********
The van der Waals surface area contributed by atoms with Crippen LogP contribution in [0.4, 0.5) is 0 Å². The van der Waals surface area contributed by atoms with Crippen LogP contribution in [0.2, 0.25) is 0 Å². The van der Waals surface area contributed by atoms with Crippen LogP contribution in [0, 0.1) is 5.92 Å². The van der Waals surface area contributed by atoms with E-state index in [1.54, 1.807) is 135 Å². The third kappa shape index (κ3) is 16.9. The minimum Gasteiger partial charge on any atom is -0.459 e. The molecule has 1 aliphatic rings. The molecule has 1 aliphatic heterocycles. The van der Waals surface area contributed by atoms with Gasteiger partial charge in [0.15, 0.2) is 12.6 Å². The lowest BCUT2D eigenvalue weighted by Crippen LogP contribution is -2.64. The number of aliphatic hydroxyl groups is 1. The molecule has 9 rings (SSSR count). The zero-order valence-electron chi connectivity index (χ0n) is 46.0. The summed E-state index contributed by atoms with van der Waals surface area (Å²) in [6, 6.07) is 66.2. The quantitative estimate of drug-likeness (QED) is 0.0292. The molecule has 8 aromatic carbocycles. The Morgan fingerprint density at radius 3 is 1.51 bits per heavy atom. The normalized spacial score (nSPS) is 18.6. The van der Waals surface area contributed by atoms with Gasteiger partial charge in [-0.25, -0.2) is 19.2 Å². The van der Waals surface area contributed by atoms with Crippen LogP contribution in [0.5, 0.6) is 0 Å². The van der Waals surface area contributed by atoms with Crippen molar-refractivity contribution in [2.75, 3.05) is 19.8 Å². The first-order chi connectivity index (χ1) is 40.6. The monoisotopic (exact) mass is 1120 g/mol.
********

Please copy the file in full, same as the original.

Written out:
The van der Waals surface area contributed by atoms with Crippen LogP contribution in [0.4, 0.5) is 0 Å². The van der Waals surface area contributed by atoms with Crippen LogP contribution in [0.2, 0.25) is 0 Å². The van der Waals surface area contributed by atoms with Crippen LogP contribution in [0, 0.1) is 5.92 Å². The van der Waals surface area contributed by atoms with E-state index in [1.54, 1.807) is 135 Å². The third kappa shape index (κ3) is 16.9. The minimum Gasteiger partial charge on any atom is -0.459 e. The molecule has 1 aliphatic rings. The molecule has 1 aliphatic heterocycles. The van der Waals surface area contributed by atoms with Gasteiger partial charge in [0.15, 0.2) is 12.6 Å². The lowest BCUT2D eigenvalue weighted by Crippen LogP contribution is -2.64. The number of aliphatic hydroxyl groups is 1. The molecule has 9 rings (SSSR count). The zero-order valence-electron chi connectivity index (χ0n) is 46.0. The summed E-state index contributed by atoms with van der Waals surface area (Å²) in [6, 6.07) is 66.2. The quantitative estimate of drug-likeness (QED) is 0.0292. The molecule has 8 aromatic carbocycles. The Morgan fingerprint density at radius 3 is 1.51 bits per heavy atom. The normalized spacial score (nSPS) is 18.6. The van der Waals surface area contributed by atoms with Gasteiger partial charge in [-0.25, -0.2) is 19.2 Å². The van der Waals surface area contributed by atoms with Crippen LogP contribution in [0.5, 0.6) is 0 Å². The van der Waals surface area contributed by atoms with Crippen molar-refractivity contribution in [2.75, 3.05) is 19.8 Å². The first-order chi connectivity index (χ1) is 40.6. The monoisotopic (exact) mass is 1120 g/mol.